### 2.3. SIMD Processors

We can do parallel computing differently by using what is called a SIMD processor. **SIMD stands for Single Instruction Multiple Data**. In these processors, there is no concept of multithreading. **These SIMD processors rely on multiple processing units and these units perform the same operation in a single CPU cycle, i.e. at the same time**. They share the program (instruction) that is executed but not the underlying data, hence the name. They have the same operation but operate on different operands.

**Unlike how a processor loads a scalar value from memory, a SIMD machine loads an array of integers from memory onto the registers before operating.** The way SIMD hardware is organized enables the load operation of the array of values to occur in a single cycle. SIMD machines allow us to perform computations on arrays in parallel without actually relying on concurrent programming.

Since a SIMD machine will see memory as an array, or a range of values, we call these a *Vector,* and any operation that a SIMD machine performs becomes a vector operation. Hence, this is a very powerful and efficient way to do parallel processing tasks by leveraging the principles of the SIMD architecture.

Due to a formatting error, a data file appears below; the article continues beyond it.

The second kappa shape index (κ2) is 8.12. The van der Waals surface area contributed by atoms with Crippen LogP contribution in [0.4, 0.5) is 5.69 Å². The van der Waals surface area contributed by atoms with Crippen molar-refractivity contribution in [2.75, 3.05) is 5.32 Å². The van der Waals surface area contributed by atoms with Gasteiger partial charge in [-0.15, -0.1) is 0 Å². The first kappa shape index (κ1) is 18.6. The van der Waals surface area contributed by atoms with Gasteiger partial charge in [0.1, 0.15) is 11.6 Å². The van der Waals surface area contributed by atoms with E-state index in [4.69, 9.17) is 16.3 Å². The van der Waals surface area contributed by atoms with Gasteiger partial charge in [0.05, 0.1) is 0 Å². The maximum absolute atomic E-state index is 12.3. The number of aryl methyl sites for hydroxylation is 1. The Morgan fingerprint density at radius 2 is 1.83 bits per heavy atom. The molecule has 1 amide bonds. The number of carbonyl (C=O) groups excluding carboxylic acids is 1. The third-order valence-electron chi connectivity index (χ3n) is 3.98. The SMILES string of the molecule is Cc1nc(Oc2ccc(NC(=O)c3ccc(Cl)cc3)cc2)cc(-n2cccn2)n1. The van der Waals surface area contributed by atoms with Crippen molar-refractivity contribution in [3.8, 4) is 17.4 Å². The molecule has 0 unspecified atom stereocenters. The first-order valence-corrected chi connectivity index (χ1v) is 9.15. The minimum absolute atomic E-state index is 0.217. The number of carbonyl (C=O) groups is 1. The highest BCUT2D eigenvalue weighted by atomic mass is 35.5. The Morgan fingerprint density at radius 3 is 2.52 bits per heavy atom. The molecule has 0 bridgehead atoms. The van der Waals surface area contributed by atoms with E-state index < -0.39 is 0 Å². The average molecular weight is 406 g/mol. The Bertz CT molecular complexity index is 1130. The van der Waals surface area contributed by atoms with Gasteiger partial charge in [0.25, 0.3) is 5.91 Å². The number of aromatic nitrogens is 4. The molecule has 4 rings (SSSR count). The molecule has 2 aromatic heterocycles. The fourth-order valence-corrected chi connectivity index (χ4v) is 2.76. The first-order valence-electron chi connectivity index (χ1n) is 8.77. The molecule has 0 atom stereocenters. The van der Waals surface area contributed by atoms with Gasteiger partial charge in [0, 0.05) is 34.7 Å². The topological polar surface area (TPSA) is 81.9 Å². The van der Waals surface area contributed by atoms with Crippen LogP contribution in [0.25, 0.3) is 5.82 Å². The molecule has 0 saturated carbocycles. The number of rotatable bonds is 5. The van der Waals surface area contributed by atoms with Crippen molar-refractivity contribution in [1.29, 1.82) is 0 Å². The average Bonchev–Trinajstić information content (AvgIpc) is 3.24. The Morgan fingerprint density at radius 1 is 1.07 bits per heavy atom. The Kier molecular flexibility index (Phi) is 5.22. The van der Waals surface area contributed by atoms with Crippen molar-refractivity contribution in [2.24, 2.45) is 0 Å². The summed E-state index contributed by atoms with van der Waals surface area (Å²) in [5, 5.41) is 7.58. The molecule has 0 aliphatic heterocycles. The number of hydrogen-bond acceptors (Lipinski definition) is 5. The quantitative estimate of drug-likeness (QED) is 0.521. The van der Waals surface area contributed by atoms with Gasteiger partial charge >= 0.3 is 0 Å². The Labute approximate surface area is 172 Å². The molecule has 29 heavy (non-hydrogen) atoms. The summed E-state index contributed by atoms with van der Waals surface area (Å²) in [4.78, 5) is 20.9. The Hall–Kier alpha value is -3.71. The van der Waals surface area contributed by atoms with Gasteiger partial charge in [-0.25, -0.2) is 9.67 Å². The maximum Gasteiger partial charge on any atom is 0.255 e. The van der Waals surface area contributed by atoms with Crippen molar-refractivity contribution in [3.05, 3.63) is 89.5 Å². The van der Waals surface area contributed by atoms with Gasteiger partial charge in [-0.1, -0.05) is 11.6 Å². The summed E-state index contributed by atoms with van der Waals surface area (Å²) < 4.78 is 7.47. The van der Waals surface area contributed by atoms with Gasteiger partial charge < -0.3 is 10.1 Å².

## 3. The *Vector* API

Now that we know what vectors are, let’s try to understand the basics of the *Vector* API that are provided by Java. A *Vector*, in Java, is represented by the abstract class, *Vector<E>*. Here, *E* is the boxed type of the following scalar primitive integer types (*byte*, *short*, *int,* *long)* and floating point types (*float*, double).

### 3.1. Shapes, Species, and Lanes

We only have a pre-defined space to store and work with a vector, which ranges from 64 to 512 bits as of now. Imagine, if we have a *Vector* of *Integer* values and we have 256 bits to store it, we will have 8 components in total. This is because the size of a primitive int value is 32 bits. **These components are called lanes in the context of the ***Vector* API.